The vast array of sex science available since the 1950s has demystified sex. Many Americans can now talk about it with their doctors and Bob Dole can speak freely about “erectile dysfunction” on television. Researchers William Masters and Virginia Johnson “helped clear away much of the shame and myth that had perpetuated a communal ignorance about human sexuality,” Drake Bennett wrote for the Boston Globe. Today, that research has lost touch with its humanity, according to many researchers, promoting the "medicalization" of sex.
At its worst, they warn, [sex science] is pushing us into a sort of sexual arms race as people engage in sex acts that hold little interest for them, partake of a growing pharmacopeia of sex drugs, even get formerly unheard-of cosmetic surgeries to measure up to a fictional sexual ideal.
Researchers often reduce sex down to its most basic, physical elements, viewing intercourse in terms of function and dysfunction, rather than idiosyncratic preferences. Nowhere is this more apparent than in the marketing of Viagra. Many people swear by the drug’s regenerative properties, but Bennett writes, “the benefits of Viagra and similar pills have to be balanced against the fact that they have made our sex lives seem like something that can - and should - be fixed with a drug.”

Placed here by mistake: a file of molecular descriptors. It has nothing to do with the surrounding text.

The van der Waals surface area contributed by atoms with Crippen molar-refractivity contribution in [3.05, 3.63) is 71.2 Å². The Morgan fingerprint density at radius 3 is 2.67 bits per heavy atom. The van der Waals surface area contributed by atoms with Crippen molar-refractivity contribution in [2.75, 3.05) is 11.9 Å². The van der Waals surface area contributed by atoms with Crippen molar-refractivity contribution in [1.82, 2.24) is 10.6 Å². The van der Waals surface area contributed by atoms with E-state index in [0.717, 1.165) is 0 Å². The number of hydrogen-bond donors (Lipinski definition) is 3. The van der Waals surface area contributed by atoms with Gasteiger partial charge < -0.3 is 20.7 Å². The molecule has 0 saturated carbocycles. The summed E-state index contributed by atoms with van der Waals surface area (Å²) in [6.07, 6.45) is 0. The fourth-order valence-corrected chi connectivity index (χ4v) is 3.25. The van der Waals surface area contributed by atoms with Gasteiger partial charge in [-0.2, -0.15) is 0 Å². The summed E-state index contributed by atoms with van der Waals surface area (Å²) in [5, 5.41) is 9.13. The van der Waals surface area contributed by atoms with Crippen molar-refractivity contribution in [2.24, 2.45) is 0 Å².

The media hype surrounding Viagra promotes the all-too-common view that “sex is a zero-sum game, a win-lose athletic performance, measured entirely by the ‘success’ or ‘failure’ of the arousal-intercourse-orgasm sequence,” Michael Metz and Barry McCarthy wrote in the Jan-Feb issue of Utne Reader. A more healthy view of sex is one that changes depending on the couple. “The challenge,” Metz and McCarthy write, “is to stop clinging to the ‘perfect intercourse’ model and replace it with positive, realistic expectations of oneself, one’s partner, and one’s relationship.”
The overly medicalized science isn’t just misguided, it also prevents helpful work from being done. Bennett quotes Amy Allina, program director at National Women's Health Network, saying, “We don't really know - and this is a timely one - how unemployment affects a couple's sex life.”
Scientists are now proposing a new, more “humanistic” model of sex, according to Bennett, that respects the idiosyncrasies of people and their relationships. Looking beyond the physiological, sex science could promote a more healthy view of sex as it functions inside of relationships.
The sex science so far may be promote a sterile, medicalized view of sex, but “it sure is entertaining,” according to Mary Roach, the author of Bonk. In a talk to TED, Roach explains some of the most interesting observation in the history of sex science, including this one by Alfred Kinsey:
Cheese crumbs spread before a pair of copulating rats will distract the female, but not the male.
You can watch that video below: